The media briefing included speakers engaged in climate-change lobbying from a faith perspective, who have contributed to events on the fringe of Cop26 and in some cases are attending and speaking.
For them, action on climate change was about pressing the cause of the poor and vulnerable, whose lives and livelihoods were at risk from extreme climate events caused by climate change.
Ms Hanks described the Make Cop Count interfaith movement, which campaigns on the impact of climate change on communities: “The climate crisis isn’t just a matter of science and technology, it’s fundamentally a justice issue. It’s an outcome of our economic and political systems. And that is what needs addressing,” she said.
Shahin Ashraf, of Islamic Relief Worldwide, told stories from southeast Asia where rising sea levels were forcing whole communities to move to urban areas, unable to work and create livelihoods. Nations needed to consider how to remap the world’s population as climate change forced it to migrate. Lobby groups must be at the table when politicians discuss action, ensuring correct forecasting and standing up for the communities at risk.
The Commonwealth Jewish Council also advocates for the poor, especially in small island nations threatened by rising sea levels, places where there are few Jewish people. Chief executive Clive Lawton said: “We feel the business of being a minority, we feel the business of having an incredibly insecure home and fearing its loss. I think we want to goad. I think we want to challenge. I think we want to bring divergent views to the table.”
But what is the impact of combined messages from faith groups in the noise around a climate change summit?
Alex Kirby, an environmental correspondent for more than 30 years, formerly with the BBC and now the Climate News Network, said: “I think it’s a powerful voice in the corridors of power, in the sense that it gives politicians an excuse.”
He explained that assessing politicians’ actions in a tick-box exercise was not enough: “I wish to goodness, people of faith would say to politicians, ‘You’ve got it wrong. We don’t want to tick boxes. We want to find a new way of thinking, which will lead us to a new way of believing and acting … We’re not going to try to defend you any more in your futile attempts to make a better world’.”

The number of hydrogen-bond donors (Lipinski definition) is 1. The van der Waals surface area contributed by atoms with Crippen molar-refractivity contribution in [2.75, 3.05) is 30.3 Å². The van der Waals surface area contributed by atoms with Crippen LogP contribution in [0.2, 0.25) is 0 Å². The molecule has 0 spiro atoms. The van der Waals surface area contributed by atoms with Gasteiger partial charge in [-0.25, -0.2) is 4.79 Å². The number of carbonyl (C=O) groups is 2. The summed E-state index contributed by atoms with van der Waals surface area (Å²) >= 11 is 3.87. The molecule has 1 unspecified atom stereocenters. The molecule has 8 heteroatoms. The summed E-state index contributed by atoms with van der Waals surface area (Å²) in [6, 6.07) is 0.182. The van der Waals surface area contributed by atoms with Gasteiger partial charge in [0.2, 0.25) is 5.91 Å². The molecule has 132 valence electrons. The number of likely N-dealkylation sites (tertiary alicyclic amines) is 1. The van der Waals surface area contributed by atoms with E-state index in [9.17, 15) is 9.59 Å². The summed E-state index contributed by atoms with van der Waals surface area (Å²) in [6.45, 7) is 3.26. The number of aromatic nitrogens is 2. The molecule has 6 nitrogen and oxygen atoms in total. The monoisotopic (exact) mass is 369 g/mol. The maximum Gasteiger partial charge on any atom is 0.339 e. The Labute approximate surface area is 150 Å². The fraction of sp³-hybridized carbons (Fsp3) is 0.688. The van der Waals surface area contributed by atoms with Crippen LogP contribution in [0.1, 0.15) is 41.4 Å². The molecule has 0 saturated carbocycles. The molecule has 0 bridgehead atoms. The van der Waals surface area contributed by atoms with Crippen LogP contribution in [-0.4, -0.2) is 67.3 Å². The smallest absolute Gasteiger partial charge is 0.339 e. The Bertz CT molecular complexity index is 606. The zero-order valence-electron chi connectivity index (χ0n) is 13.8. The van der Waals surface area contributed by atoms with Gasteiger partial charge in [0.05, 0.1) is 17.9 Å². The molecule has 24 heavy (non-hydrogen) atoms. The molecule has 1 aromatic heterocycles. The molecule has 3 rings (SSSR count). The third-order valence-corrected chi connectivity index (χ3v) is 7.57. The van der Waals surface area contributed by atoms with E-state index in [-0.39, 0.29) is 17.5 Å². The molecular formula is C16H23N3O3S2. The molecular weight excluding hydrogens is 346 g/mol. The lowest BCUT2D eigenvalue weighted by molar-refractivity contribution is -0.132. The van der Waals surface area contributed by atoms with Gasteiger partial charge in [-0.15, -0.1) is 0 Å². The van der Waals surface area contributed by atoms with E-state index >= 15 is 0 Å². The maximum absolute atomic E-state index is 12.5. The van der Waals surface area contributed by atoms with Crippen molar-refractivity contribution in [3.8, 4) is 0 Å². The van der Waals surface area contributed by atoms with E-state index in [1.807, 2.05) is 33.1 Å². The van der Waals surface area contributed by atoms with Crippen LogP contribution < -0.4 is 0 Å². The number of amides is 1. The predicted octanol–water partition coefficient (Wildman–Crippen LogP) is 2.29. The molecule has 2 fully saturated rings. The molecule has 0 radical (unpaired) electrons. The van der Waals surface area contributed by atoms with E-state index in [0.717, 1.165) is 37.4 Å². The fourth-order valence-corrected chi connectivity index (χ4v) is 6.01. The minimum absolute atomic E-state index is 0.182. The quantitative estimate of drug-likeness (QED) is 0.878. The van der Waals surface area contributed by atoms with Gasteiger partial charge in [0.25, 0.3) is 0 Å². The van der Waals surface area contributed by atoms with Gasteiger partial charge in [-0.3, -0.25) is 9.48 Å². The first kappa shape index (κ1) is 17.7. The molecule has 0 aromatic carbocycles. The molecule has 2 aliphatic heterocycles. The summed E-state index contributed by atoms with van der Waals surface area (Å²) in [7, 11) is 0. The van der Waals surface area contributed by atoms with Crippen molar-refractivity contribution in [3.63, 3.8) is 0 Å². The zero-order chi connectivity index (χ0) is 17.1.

He wished that faith groups would face reality and spell out to politicians how bad things were, telling truth to power. “I love to think that people of faith could lose that optimism, could face the reality, which is grim, and try in whatever ways they can not to mitigate it — because that is probably a busted flush by now — but to try to reduce it, to adapt, so far as possible, so the succeeding generations have a little more hope.”
Jennifer Morris is under 30. She will arrive in Glasgow with a group representing hundreds of young Christians who have taken part in a relay 1,200-mile pilgrimage from the G7 meeting in Truro to Cop26, a journey that has taken four-and-a-half months. She is in the Young Christian Climate Network, which was set up to bring energy and enthusiasm to the cause, fuelled by the urgent realisation that “half of all emissions ever released have been released in our lifetimes”.
She firmly believes that lobbying governments remains important because they do have the power to affect international aid, fund loss and damage caused by climate change and cancel international debts.
And as to whether success can be judged by politicians adopting any of the activists’ agendas, Ms Hanks said: “I think I share some of Martin’s scepticism about what Cop is likely to achieve. We’ve been seeing this as an opportunity to build a movement. Although we will be observers on the inside at Cop26, we’re also going to have a presence on the outside because I think that’s at least as important.”
Full recording of the briefing is available below: